MAPKAP kinase 2 plays an important role in progression of GIST

Gastrointestinal stroma tumours (GIST) are a very particular challenge for cancer research. For once the tumours, which are mostly located in the stomach, are relatively rare (approx. 100 new cases/year in Austria) and hence are difficult to research. On the other side its behaviour varies quite a lot. While some GIST tumours are relatively harmless, others may become metastatic. For some time now such tumours can be treated in targeted therapies. But since such treatments are not effective for all GIST tumours there is a lot of interest in alternative treatments.

Known enzyme as an approach for a new therapy
A research team led by Peter Birner from the Clinical Institute of Pathology at the MedUni Vienna has now identified the enzyme MAPKAP kinase 2 as important for the progression of GIST. Birner states: "These results are interesting since we hardly knew anything about the role of MAPKAP kinase 2 in malignant cancer."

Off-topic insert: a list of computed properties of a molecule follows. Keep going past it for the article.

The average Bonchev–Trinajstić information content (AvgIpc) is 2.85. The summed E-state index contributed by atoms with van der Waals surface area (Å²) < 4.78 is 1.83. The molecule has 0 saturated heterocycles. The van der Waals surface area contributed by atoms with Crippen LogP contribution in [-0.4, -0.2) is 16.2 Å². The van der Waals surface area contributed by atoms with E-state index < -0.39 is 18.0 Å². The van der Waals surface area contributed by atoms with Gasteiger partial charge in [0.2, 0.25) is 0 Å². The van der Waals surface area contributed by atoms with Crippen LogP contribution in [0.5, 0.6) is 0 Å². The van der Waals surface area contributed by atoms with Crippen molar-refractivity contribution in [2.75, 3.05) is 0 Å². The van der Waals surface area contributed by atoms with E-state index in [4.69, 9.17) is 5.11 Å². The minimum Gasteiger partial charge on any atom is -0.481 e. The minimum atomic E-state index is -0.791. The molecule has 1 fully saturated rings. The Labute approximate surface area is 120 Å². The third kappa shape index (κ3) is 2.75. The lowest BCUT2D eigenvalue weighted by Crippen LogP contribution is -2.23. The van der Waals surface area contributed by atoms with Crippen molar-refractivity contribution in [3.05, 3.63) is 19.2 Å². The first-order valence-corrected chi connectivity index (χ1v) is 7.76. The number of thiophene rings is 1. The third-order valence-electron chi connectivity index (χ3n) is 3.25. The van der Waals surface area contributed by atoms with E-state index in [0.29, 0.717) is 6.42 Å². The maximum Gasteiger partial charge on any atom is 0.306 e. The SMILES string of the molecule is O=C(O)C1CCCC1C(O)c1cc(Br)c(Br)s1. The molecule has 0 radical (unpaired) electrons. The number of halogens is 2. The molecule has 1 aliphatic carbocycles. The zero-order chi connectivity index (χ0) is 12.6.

However, it was known that this protein plays an important role in inflammatory diseases such as rheumatoid arthritis. Due to this, there are already several selective inhibitors against MAPKAP kinase 2. According to Birner these medicines could possibly be used in future therapies for GIST patients.

Previous scientific opinion has been relativised
The discovery of this mechanism also relativises the meaning of the cancer gene ETV1 that in the case of GIST is regulated by MAPKAP kinase 2. At the end of 2010 the leading scientific journal "Nature" published a study, which claimed that ETV1 plays a central role for the origin and progression of GIST. This assumption has been partially relativised by Birner and his research team: "Our research results show that MAPKAP kinase 2 is obviously more important for the progression of GIST than ETV1, which is only upregulated in some tumours."

The work of the Austrian researchers was also published in the renowned journal "Clinical Cancer Research". Sebastian Schoppmann of the University Department of Surgery at MedUni Vienna says: "This study is very welcomed since it shows that Austria ranks among the international top countries in the research of rare tumours, without conducting large prospective studies as this is the case in the US."

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